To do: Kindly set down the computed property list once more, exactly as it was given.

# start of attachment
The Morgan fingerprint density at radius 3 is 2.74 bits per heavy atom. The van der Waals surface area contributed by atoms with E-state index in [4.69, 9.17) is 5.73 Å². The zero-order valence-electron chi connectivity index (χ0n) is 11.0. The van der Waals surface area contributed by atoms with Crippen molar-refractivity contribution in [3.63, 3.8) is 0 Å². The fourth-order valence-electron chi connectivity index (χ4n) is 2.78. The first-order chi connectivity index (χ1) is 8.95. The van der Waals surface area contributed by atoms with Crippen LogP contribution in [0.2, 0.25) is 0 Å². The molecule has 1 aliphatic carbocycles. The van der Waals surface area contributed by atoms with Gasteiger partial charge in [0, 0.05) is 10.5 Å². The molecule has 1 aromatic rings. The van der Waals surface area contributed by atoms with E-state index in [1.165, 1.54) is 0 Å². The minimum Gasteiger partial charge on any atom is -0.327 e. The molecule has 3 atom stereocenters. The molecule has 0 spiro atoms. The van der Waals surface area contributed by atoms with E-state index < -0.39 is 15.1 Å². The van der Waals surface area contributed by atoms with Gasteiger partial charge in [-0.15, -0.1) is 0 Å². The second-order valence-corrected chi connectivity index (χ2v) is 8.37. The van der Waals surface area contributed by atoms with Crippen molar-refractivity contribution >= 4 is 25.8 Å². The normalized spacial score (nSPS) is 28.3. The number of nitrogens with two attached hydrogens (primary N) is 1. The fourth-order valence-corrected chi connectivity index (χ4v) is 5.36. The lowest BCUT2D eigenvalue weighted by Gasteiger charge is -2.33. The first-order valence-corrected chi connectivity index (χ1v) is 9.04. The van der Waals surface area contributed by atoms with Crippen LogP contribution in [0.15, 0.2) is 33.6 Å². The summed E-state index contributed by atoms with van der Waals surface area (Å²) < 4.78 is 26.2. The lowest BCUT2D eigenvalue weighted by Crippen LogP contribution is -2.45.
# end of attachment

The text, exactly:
The Morgan fingerprint density at radius 3 is 2.74 bits per heavy atom. The van der Waals surface area contributed by atoms with E-state index in [4.69, 9.17) is 5.73 Å². The zero-order valence-electron chi connectivity index (χ0n) is 11.0. The van der Waals surface area contributed by atoms with Crippen molar-refractivity contribution in [3.63, 3.8) is 0 Å². The fourth-order valence-electron chi connectivity index (χ4n) is 2.78. The first-order chi connectivity index (χ1) is 8.95. The van der Waals surface area contributed by atoms with Crippen LogP contribution in [0.2, 0.25) is 0 Å². The molecule has 1 aliphatic carbocycles. The van der Waals surface area contributed by atoms with Gasteiger partial charge in [0, 0.05) is 10.5 Å². The molecule has 1 aromatic rings. The van der Waals surface area contributed by atoms with E-state index in [1.165, 1.54) is 0 Å². The minimum Gasteiger partial charge on any atom is -0.327 e. The molecule has 3 atom stereocenters. The molecule has 0 spiro atoms. The van der Waals surface area contributed by atoms with E-state index < -0.39 is 15.1 Å². The van der Waals surface area contributed by atoms with Gasteiger partial charge in [-0.15, -0.1) is 0 Å². The second-order valence-corrected chi connectivity index (χ2v) is 8.37. The van der Waals surface area contributed by atoms with Crippen molar-refractivity contribution >= 4 is 25.8 Å². The normalized spacial score (nSPS) is 28.3. The number of nitrogens with two attached hydrogens (primary N) is 1. The fourth-order valence-corrected chi connectivity index (χ4v) is 5.36. The lowest BCUT2D eigenvalue weighted by Gasteiger charge is -2.33. The first-order valence-corrected chi connectivity index (χ1v) is 9.04. The van der Waals surface area contributed by atoms with Crippen LogP contribution in [0.15, 0.2) is 33.6 Å². The summed E-state index contributed by atoms with van der Waals surface area (Å²) < 4.78 is 26.2. The lowest BCUT2D eigenvalue weighted by Crippen LogP contribution is -2.45.